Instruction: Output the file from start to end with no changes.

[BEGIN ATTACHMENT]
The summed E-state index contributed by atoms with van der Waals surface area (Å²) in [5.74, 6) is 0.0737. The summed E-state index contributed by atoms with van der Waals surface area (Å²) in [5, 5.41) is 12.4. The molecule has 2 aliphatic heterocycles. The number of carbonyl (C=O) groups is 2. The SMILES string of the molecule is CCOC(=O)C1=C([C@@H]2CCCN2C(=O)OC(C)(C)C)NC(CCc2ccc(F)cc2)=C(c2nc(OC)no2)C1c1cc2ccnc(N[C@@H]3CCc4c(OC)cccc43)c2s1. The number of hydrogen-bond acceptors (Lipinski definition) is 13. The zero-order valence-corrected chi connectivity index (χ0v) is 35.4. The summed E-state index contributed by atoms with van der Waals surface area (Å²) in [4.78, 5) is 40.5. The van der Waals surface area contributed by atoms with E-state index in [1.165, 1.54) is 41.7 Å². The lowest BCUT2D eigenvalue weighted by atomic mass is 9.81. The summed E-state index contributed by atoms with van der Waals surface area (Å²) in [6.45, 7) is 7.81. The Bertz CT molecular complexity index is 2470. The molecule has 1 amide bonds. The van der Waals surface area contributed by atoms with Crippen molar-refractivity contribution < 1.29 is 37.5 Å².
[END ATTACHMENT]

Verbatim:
The summed E-state index contributed by atoms with van der Waals surface area (Å²) in [5.74, 6) is 0.0737. The summed E-state index contributed by atoms with van der Waals surface area (Å²) in [5, 5.41) is 12.4. The molecule has 2 aliphatic heterocycles. The number of carbonyl (C=O) groups is 2. The SMILES string of the molecule is CCOC(=O)C1=C([C@@H]2CCCN2C(=O)OC(C)(C)C)NC(CCc2ccc(F)cc2)=C(c2nc(OC)no2)C1c1cc2ccnc(N[C@@H]3CCc4c(OC)cccc43)c2s1. The number of hydrogen-bond acceptors (Lipinski definition) is 13. The zero-order valence-corrected chi connectivity index (χ0v) is 35.4. The summed E-state index contributed by atoms with van der Waals surface area (Å²) in [4.78, 5) is 40.5. The van der Waals surface area contributed by atoms with E-state index in [1.165, 1.54) is 41.7 Å². The lowest BCUT2D eigenvalue weighted by atomic mass is 9.81. The summed E-state index contributed by atoms with van der Waals surface area (Å²) in [6.45, 7) is 7.81. The Bertz CT molecular complexity index is 2470. The molecule has 1 amide bonds. The van der Waals surface area contributed by atoms with Crippen molar-refractivity contribution < 1.29 is 37.5 Å².